RESEARCH PAPERS: Offshore Mechanics/Ocean Engineering

Ocean and Arctic Engineering: Risk and the Economic, Social, Legal Context

[+] Author and Article Information
E. Wenk

Public Affairs and Social Management of Technology, University of Washington, Seattle, Wash. 98195

J. Energy Resour. Technol 106(1), 2-9 (Mar 01, 1984) (8 pages) doi:10.1115/1.3231015 History: Received October 03, 1983; Revised October 24, 1983; Online October 22, 2009


Ocean and arctic engineers typically play three roles. Through research, they contribute new understandings of basic scientific principles applied in a strenuous and hostile environment. Through design, they apply that knowledge to such crucial functions as construction, transportation, communication, extraction of natural resources, and environmental conservancy. Through serving as a systems analyst or administrator, they are concerned with both the industrial management of marine technology and with its social management. In this latter concept, ocean and arctic engineers bond their technical talents with deeper perceptions of their client’s dilemmas in a concern for ends as well as means. This exercise is the least familiar to the engineering professional, yet it entails the most trenchant contribution that engineers make to human affairs and thus the noblest expression of social responsibility. This paper traces the connections of ocean and arctic engineering to their broadest context—the economic, social, legal, cultural and political ramifications that increasingly season intrinsic elements of research, design and application. With a series of historical and anecdotal vignettes, this theme is elaborated to dramatize the sharp changes that have accompanied the interaction of technology and society generally in the last four decades. Moving from examples of the excitment of personal enlightment through discovery to the satisfaction of successful operating performance, this review concludes with four evolving challenges: updating tools of practice to incorporate notions of risk assessment and social impact; major reforms in engineering education to emphasize breadth instead of specialization; active engagement in technology-policy analysis to facilitate citizen enlightenment and foresight; and recognition that engineering ethics must parallel technical proficiency and virtuosity in carrying to the future the unique torch of noblesse oblige .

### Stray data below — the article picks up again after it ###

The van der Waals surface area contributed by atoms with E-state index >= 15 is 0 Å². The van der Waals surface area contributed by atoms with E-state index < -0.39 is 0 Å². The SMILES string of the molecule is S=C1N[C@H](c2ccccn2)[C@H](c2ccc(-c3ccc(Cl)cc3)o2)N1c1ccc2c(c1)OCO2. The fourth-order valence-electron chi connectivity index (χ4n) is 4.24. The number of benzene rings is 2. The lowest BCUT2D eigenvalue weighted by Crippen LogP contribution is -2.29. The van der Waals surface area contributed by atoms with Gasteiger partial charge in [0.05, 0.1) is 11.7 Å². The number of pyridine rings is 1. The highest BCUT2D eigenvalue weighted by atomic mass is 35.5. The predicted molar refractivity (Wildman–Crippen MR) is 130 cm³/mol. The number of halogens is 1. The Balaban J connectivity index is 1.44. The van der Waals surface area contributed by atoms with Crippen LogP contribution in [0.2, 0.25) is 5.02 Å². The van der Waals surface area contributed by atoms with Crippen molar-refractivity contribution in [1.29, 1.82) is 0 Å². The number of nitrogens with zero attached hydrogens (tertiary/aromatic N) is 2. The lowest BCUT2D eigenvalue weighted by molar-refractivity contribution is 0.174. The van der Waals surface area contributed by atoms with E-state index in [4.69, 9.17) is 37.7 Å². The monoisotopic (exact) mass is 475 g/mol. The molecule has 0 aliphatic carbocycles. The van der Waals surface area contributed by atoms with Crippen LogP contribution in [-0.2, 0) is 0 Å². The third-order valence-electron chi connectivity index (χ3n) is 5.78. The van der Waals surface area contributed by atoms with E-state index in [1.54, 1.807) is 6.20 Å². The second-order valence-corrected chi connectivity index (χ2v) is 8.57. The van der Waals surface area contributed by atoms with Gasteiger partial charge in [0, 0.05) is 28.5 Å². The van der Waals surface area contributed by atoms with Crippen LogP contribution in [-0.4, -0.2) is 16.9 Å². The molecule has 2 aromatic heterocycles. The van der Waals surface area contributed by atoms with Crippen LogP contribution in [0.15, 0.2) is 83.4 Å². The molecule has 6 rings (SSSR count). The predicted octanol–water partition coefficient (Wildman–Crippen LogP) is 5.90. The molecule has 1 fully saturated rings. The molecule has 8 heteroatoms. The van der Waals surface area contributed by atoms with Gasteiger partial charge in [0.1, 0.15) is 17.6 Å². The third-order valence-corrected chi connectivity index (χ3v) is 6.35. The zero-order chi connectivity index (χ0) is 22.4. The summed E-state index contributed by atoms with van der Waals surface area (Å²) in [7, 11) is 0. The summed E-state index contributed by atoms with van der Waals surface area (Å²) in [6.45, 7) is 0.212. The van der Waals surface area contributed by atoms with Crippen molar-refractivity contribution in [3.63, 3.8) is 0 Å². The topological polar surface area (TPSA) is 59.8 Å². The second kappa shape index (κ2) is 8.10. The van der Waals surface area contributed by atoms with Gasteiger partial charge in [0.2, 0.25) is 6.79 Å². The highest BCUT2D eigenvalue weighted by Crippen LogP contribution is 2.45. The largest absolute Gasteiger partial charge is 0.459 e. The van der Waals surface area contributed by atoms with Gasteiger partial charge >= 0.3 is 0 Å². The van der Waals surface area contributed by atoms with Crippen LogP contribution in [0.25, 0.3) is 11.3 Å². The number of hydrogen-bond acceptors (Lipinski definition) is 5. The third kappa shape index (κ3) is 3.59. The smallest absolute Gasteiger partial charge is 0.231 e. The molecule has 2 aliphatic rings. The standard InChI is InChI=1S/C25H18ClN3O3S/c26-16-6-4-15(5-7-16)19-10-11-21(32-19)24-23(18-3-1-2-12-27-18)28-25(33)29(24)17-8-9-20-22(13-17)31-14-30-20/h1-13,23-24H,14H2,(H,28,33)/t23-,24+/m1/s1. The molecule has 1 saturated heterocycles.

Copyright © 1984 by ASME
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